Terrance Miller, South Texas College

Jorge L. Botello, South Texas College

An article chronicling a grass-roots initiative to teach the emotional intelligence skill of self-esteem to students at South Texas College and its growth into an wider initiative that was felt at many different levels throughout the institution. Together with Mr. Gardner (Spud) Reynolds, Mr. Miller and Mr. Boetllo were recipients of EITRI’s Personal Excellence Award and received this recognition during the 2011, Eighth Annual Institute for Emotional Intelligence in San Antonio, Tx.

A Pilot Study of Empathy and Counselor Self-Efficacy Among Graduate Students in a Predominantly Hispanic Counsling Psychology Program

 

Mónica E. Muñoz, Ph.D., Texas A&M International University

George Potter, Ed.D., Texas A&M International University

Mary R. Chavez, M.D., M.A., Texas A&M International University

Emotional intelligence (EI) models suggest that emotional competencies can be developed to achieve optimal performance in various areas.  The construct has been linked to successful academic and career performance. One profession that may benefit from targeted training in emotional intelligence skills is counseling psychology. The current study examined the relationships between emotional intelligence skills, perceived counselor self-efficacy, and dispositional empathy dimensions in a first year cohort of counseling psychology graduate students. Identifying those emotional skills most strongly related to feelings of counseling self-efficacy may help in designing targeted training for future programs.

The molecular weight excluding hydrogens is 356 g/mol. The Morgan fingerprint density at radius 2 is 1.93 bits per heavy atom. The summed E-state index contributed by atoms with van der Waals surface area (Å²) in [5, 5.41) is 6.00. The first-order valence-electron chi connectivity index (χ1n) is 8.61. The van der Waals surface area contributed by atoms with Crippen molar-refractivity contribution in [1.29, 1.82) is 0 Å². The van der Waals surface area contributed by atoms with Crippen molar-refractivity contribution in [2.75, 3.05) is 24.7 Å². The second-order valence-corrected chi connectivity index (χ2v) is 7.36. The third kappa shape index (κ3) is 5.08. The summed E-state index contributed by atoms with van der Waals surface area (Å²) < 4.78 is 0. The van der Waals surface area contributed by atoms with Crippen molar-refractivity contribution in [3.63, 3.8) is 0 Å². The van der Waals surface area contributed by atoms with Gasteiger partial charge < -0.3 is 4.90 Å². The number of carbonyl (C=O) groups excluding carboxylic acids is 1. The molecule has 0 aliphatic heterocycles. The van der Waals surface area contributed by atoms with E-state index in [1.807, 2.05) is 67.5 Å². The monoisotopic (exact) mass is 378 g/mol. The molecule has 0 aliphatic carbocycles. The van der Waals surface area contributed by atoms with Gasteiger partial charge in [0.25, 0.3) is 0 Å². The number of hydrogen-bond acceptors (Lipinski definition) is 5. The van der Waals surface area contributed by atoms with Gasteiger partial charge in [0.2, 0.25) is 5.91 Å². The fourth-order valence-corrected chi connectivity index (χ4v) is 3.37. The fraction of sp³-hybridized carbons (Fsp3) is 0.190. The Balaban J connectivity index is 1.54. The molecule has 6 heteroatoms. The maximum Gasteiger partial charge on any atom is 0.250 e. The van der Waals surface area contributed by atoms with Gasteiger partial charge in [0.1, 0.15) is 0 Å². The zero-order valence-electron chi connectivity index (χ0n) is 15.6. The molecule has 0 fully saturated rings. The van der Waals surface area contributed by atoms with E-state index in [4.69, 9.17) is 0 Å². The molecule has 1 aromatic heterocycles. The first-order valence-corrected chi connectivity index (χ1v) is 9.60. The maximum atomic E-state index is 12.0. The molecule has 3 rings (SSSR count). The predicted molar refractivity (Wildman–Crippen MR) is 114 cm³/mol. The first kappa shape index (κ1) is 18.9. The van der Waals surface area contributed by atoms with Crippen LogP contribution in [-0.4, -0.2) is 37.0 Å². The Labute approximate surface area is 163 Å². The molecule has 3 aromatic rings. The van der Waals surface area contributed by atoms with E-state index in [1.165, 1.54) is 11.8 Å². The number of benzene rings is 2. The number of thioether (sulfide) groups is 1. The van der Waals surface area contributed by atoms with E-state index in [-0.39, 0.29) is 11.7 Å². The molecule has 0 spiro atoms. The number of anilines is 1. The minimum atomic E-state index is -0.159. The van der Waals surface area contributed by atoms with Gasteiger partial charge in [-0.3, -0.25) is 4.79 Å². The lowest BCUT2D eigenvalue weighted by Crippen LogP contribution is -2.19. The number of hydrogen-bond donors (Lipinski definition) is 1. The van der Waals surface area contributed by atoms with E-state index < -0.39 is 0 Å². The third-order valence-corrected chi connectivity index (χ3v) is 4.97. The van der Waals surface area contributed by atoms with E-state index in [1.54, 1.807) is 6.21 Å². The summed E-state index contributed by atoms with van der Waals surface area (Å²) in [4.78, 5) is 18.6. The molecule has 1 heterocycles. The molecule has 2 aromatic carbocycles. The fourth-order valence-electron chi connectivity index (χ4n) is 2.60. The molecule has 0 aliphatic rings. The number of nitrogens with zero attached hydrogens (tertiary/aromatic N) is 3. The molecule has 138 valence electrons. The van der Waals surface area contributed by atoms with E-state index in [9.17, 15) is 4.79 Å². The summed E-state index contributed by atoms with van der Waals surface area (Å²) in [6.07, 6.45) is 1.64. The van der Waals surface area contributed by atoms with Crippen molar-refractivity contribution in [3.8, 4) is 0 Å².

Improving Learning Environments for Students

Beverly Gammill

When Galveston College (GC) committed to embedding emotional intelligence (EI) in the learning environment in 2005, the focus for improving student success was concentrated at college level classes. However, throughout the past few years, college leadership, faculty, and staff have implemented EI concepts in campus activities, in committee work, and in professional development activities. The initial plan for implementation has changed, but emotional intelligence has maintained a significant role as evidenced by the GC’s Quality Enhancement Plan (QEP).

Emotional Intelligence and Job Satisfaction Related to Gender and Experience

 

PK Tulsi, Ph.D., National Institute of Technical Teachers’ Training and Research, Chandigarth, India

Parminder Walia, MS., Sri Guru Gobind Singh College, Chandigarth, India

The objectives of the research included the evaluation of the main and interactional effect of gender and experience on emotional intelligence and job satisfaction of 218 randomly selected college teachers of Chandigarh.  Results showed that there was no significant effect of gender on emotional intelligence (F=.26) and job satisfaction (F=.88), experience had significant effect on emotional intelligence (F=5.13) and job satisfaction (F=8.96). Interactional effect of gender and experience on emotional intelligence (F=.76) and job satisfaction (F=1.59) was found to be insignificant. College teachers with higher level of emotional intelligence showed higher level of job satisfaction than the teachers with lower levels of emotional intelligence.